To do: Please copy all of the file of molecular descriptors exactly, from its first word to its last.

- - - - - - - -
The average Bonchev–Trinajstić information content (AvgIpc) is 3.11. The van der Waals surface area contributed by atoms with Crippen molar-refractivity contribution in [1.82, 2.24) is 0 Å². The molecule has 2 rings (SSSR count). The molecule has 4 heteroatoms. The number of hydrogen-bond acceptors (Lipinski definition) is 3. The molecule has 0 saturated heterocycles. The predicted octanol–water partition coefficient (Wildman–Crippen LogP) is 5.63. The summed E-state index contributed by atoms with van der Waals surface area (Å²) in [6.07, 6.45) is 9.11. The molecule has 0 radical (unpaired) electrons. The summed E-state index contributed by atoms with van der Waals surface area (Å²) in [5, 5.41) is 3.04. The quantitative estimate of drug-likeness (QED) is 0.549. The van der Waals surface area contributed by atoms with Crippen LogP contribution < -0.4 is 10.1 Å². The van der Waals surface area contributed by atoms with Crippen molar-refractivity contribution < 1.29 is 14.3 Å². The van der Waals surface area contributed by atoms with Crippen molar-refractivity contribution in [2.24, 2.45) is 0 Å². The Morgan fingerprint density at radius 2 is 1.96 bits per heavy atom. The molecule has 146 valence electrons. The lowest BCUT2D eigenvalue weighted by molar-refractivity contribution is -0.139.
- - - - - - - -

The average Bonchev–Trinajstić information content (AvgIpc) is 3.11. The van der Waals surface area contributed by atoms with Crippen molar-refractivity contribution in [1.82, 2.24) is 0 Å². The molecule has 2 rings (SSSR count). The molecule has 4 heteroatoms. The number of hydrogen-bond acceptors (Lipinski definition) is 3. The molecule has 0 saturated heterocycles. The predicted octanol–water partition coefficient (Wildman–Crippen LogP) is 5.63. The summed E-state index contributed by atoms with van der Waals surface area (Å²) in [6.07, 6.45) is 9.11. The molecule has 0 radical (unpaired) electrons. The summed E-state index contributed by atoms with van der Waals surface area (Å²) in [5, 5.41) is 3.04. The quantitative estimate of drug-likeness (QED) is 0.549. The van der Waals surface area contributed by atoms with Crippen LogP contribution < -0.4 is 10.1 Å². The van der Waals surface area contributed by atoms with Crippen molar-refractivity contribution < 1.29 is 14.3 Å². The van der Waals surface area contributed by atoms with Crippen molar-refractivity contribution in [2.24, 2.45) is 0 Å². The Morgan fingerprint density at radius 2 is 1.96 bits per heavy atom. The molecule has 146 valence electrons. The lowest BCUT2D eigenvalue weighted by molar-refractivity contribution is -0.139.